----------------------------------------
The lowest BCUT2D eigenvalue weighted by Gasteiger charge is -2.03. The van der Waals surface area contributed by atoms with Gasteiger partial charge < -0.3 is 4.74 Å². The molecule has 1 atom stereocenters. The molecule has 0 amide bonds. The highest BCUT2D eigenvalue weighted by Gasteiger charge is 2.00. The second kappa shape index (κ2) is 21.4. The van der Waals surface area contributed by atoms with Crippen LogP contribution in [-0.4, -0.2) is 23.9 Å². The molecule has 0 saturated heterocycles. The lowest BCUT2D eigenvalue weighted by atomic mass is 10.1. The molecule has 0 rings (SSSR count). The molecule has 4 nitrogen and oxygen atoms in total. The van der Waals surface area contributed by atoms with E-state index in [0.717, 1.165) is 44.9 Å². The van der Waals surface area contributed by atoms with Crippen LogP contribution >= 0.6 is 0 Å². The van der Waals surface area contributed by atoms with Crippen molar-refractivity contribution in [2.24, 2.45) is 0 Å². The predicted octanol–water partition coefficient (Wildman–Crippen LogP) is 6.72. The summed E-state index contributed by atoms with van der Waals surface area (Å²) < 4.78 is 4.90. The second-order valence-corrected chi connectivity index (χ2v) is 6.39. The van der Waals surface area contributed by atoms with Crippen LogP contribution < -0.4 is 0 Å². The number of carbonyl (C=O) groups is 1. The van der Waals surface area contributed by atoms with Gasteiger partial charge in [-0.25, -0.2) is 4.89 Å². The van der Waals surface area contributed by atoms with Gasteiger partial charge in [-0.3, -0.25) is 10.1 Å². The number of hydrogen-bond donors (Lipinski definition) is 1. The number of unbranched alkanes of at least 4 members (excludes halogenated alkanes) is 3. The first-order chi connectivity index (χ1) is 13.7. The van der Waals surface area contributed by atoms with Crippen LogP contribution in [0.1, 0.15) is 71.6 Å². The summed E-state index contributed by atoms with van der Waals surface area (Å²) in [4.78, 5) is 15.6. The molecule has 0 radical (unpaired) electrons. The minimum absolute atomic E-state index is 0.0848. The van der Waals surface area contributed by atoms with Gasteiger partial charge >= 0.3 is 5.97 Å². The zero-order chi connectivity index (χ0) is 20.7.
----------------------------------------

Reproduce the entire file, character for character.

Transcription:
The lowest BCUT2D eigenvalue weighted by Gasteiger charge is -2.03. The van der Waals surface area contributed by atoms with Gasteiger partial charge < -0.3 is 4.74 Å². The molecule has 1 atom stereocenters. The molecule has 0 amide bonds. The highest BCUT2D eigenvalue weighted by Gasteiger charge is 2.00. The second kappa shape index (κ2) is 21.4. The van der Waals surface area contributed by atoms with Crippen LogP contribution in [-0.4, -0.2) is 23.9 Å². The molecule has 0 saturated heterocycles. The lowest BCUT2D eigenvalue weighted by atomic mass is 10.1. The molecule has 0 rings (SSSR count). The molecule has 4 nitrogen and oxygen atoms in total. The van der Waals surface area contributed by atoms with E-state index in [0.717, 1.165) is 44.9 Å². The van der Waals surface area contributed by atoms with Crippen LogP contribution >= 0.6 is 0 Å². The van der Waals surface area contributed by atoms with Crippen molar-refractivity contribution in [2.24, 2.45) is 0 Å². The predicted octanol–water partition coefficient (Wildman–Crippen LogP) is 6.72. The summed E-state index contributed by atoms with van der Waals surface area (Å²) < 4.78 is 4.90. The second-order valence-corrected chi connectivity index (χ2v) is 6.39. The van der Waals surface area contributed by atoms with Crippen LogP contribution < -0.4 is 0 Å². The number of carbonyl (C=O) groups is 1. The van der Waals surface area contributed by atoms with Gasteiger partial charge in [-0.25, -0.2) is 4.89 Å². The van der Waals surface area contributed by atoms with Gasteiger partial charge in [-0.3, -0.25) is 10.1 Å². The number of hydrogen-bond donors (Lipinski definition) is 1. The number of unbranched alkanes of at least 4 members (excludes halogenated alkanes) is 3. The first-order chi connectivity index (χ1) is 13.7. The van der Waals surface area contributed by atoms with Crippen LogP contribution in [0.1, 0.15) is 71.6 Å². The summed E-state index contributed by atoms with van der Waals surface area (Å²) in [4.78, 5) is 15.6. The molecule has 0 radical (unpaired) electrons. The minimum absolute atomic E-state index is 0.0848. The van der Waals surface area contributed by atoms with Gasteiger partial charge >= 0.3 is 5.97 Å². The zero-order chi connectivity index (χ0) is 20.7.